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Fostering a Culture of Collective Security

Fostering a Culture of Collective Security


By Robert M. Keiser M.B.A., Executive Director, Southeastern College/Southeastern Institute

As a citizen of the great state of Florida, a previous resident of the city of Parkland, and a current member of academia, last year’s school shooting at Marjory Stoneman Douglas (MSD) has hit very close to home. My thoughts and emotions have ranged from pure outrage to profound sadness, to utter confusion. Unfortunately, MSD is just one of many recent school shootings. I have often wondered if society is becoming desensitized to school shootings as they seem to occur so frequently.

This startling trend of shootings on campus, and other acts of violence is our new reality and cannot be met with complacency or self-assuredness but instead must be met with action and decisive leadership.

Protecting institutional stakeholders is not only ethically correct, but it is also the best way to protect the institution from liability. Most campuses employ some form of security such as a mass communication system, blue-boxes, security guards, etc. At Southeastern College/Southeastern Institute we go to great lengths to ensure our campus-based stakeholders are safe. Safety initiatives encompass a layered approach that includes, but is not limited to, written policies and procedures, positioning armed guards on campus during all operational hours, equipping our faculty and staff with walkie-talkies and panic buttons, mandating the use of identifications badges for visitors, and utilizing an alert/emergency information system. Additionally, the campus staff is trained as operational Campus Response Teams (CRT) and participate in regular crisis training. Students, staff and faculty are also provided emergency hotline information, including an institutional Ombudsman where they may seek assistance as well as vocalize concerns.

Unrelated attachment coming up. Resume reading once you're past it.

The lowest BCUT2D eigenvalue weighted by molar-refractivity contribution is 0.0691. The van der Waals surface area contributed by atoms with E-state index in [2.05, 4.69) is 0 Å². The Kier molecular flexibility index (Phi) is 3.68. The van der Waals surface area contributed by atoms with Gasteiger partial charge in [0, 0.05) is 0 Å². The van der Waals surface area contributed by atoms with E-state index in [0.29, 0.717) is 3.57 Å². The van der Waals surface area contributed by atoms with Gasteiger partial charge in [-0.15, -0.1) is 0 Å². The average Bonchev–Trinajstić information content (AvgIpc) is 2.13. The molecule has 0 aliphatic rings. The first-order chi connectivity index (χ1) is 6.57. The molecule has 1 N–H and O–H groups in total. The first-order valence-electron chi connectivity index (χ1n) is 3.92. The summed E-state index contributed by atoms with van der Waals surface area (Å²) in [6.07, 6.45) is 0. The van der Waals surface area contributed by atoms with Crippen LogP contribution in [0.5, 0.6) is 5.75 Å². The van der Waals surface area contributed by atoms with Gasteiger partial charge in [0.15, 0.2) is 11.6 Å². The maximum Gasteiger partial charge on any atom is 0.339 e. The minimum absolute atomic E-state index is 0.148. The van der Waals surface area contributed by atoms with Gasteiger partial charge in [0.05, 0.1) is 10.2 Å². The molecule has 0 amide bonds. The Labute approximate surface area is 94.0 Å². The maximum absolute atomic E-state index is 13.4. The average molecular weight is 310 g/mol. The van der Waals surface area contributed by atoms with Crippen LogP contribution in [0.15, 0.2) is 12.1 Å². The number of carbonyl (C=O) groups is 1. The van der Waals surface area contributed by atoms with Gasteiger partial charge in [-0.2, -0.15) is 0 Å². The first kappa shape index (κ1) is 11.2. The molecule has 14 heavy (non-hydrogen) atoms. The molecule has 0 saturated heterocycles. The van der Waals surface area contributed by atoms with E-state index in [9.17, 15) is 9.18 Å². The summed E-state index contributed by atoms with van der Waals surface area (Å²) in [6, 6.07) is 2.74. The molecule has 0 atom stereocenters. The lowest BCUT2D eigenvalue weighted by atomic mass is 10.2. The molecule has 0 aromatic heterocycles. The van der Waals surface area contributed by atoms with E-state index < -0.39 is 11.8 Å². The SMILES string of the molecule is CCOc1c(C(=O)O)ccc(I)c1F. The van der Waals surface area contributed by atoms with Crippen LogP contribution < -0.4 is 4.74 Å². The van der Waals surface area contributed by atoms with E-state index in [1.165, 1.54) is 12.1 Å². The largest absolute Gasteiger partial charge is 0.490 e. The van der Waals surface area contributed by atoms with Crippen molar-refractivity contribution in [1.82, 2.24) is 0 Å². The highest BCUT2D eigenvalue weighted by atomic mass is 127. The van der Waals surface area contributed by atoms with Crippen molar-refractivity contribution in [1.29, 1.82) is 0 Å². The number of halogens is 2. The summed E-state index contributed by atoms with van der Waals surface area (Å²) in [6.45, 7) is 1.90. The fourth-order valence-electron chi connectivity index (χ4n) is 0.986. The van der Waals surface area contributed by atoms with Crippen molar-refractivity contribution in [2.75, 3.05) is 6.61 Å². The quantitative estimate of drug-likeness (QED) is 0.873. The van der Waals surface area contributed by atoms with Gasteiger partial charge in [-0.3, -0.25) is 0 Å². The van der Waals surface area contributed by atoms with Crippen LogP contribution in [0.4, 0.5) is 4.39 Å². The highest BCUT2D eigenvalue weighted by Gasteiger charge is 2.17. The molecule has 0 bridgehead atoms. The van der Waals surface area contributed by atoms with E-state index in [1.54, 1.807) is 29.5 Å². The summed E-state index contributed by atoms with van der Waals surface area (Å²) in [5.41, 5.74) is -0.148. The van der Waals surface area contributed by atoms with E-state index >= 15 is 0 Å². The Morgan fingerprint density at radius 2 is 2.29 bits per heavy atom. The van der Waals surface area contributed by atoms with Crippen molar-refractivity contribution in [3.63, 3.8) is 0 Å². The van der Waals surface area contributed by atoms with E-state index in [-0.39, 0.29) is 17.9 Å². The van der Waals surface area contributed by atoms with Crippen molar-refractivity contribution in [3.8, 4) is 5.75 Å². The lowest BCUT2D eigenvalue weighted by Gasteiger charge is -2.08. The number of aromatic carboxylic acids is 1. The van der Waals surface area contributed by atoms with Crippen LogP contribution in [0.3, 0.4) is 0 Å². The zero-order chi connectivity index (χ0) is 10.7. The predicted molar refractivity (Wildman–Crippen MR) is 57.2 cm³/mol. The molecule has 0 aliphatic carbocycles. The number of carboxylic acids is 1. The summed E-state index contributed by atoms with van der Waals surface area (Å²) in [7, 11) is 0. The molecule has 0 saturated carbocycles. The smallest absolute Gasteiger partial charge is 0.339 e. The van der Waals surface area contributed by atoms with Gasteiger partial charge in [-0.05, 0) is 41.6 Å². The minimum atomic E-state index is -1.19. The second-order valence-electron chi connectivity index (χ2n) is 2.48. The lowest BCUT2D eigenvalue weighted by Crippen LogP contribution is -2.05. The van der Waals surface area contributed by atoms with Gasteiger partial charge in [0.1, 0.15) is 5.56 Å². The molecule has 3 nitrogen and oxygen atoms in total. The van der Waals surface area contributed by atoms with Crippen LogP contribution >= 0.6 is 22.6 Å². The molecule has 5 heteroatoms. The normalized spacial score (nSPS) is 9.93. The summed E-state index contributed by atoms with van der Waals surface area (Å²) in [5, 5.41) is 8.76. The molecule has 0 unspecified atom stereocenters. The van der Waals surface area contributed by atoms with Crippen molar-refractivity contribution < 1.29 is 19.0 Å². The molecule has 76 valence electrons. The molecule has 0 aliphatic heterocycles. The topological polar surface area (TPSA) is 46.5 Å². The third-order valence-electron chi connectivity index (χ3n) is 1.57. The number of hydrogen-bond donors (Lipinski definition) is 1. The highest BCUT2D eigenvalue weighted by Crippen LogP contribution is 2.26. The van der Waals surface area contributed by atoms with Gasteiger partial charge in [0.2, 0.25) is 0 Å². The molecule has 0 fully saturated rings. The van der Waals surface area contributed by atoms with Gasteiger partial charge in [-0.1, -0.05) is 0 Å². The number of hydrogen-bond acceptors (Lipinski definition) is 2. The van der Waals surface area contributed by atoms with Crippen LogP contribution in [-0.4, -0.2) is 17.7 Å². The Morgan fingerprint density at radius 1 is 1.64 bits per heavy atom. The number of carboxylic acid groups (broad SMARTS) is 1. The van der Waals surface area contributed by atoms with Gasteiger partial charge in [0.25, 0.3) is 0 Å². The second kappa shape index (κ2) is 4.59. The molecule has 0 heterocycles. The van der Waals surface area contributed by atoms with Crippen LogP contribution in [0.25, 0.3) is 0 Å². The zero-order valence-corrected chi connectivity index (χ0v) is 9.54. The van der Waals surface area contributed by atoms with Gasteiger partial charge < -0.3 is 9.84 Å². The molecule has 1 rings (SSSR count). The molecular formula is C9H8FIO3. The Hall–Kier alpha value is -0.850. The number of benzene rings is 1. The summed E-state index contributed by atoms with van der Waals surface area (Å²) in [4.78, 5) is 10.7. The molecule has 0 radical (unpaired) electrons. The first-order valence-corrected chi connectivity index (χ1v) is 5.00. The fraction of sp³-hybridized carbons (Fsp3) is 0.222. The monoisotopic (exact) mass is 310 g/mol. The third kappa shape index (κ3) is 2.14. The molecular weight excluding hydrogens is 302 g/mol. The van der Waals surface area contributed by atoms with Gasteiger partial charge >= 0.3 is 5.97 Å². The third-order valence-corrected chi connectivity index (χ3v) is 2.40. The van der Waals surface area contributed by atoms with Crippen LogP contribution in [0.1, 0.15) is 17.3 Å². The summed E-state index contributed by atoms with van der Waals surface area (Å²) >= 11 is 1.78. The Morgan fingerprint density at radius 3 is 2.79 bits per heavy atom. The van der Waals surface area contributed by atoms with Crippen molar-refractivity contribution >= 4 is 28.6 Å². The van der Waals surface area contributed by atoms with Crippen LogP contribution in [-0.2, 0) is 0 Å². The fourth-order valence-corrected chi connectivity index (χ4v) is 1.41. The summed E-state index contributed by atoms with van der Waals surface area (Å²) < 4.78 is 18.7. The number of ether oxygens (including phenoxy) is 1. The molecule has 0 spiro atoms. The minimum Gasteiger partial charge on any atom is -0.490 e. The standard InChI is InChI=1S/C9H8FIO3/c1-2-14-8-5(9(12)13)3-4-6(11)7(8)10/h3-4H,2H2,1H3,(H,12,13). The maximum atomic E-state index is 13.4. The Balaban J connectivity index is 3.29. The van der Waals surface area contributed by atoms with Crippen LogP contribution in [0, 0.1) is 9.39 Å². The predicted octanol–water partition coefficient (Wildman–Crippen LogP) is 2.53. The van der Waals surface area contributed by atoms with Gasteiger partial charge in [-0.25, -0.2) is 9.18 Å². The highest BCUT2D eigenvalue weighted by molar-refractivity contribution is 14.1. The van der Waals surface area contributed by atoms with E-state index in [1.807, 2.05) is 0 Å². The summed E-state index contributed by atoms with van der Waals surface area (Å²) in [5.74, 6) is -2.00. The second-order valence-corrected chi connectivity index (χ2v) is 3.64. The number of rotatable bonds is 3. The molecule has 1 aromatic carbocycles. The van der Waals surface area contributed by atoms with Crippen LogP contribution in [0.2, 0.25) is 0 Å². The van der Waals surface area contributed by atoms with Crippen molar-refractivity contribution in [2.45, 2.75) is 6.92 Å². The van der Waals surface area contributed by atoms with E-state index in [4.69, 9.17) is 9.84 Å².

Although our institution goes to great lengths and costs to ensure the security of our students, staff, and faculty, I do not believe that any strategy or initiative is effective enough to prevent acts of mass violence on campus. Sadly, it is clear that campus-based security has not been effective enough in preventing mass shootings or other acts of violence. These incidents have occurred at well-capitalized schools with robust security frameworks and at institutions with lesser means of deterrence. I firmly believe that security frameworks are important facets of campus security and should continue to be invested in, but without the creation of a culture of collective security, I believe these security frameworks can provide a false sense of security. In fact, it is of pinnacle importance that institutional leaders must not become complacent and rely on their investments. Instead, it is imperative that campus administrators understand that even the most modern security systems serve simply as a deterrent to acts of violence and not an irrefutable answer to the threat of mass violence. To truly protect an institution from the threat of a mass shooting a culture of collective security must be fostered and invested in.

In an attempt to mobilize all university stakeholders in a collective approach to security we discuss and demonstrate our Crisis Response, Alert Now, and Ombudsman systems during orientation. We instruct students to report suspicious activities to faculty and campus administration. Additionally, we conduct regular active shooter, bomb threat, fire, natural disaster, shelter in place, emergency and external lockdown, and conflict resolution drills. We consistently collect recent contact information from students so they can stay in touch with administration during all crisis related matters and we utilize satellite phones in case normal communications with students and campus-based personnel are severed. All guest on campus must be issued a visitor and parking pass. Must know emergency information, and safe living off campus brochures are circulated to all our students along with external and internal security resources published on our website.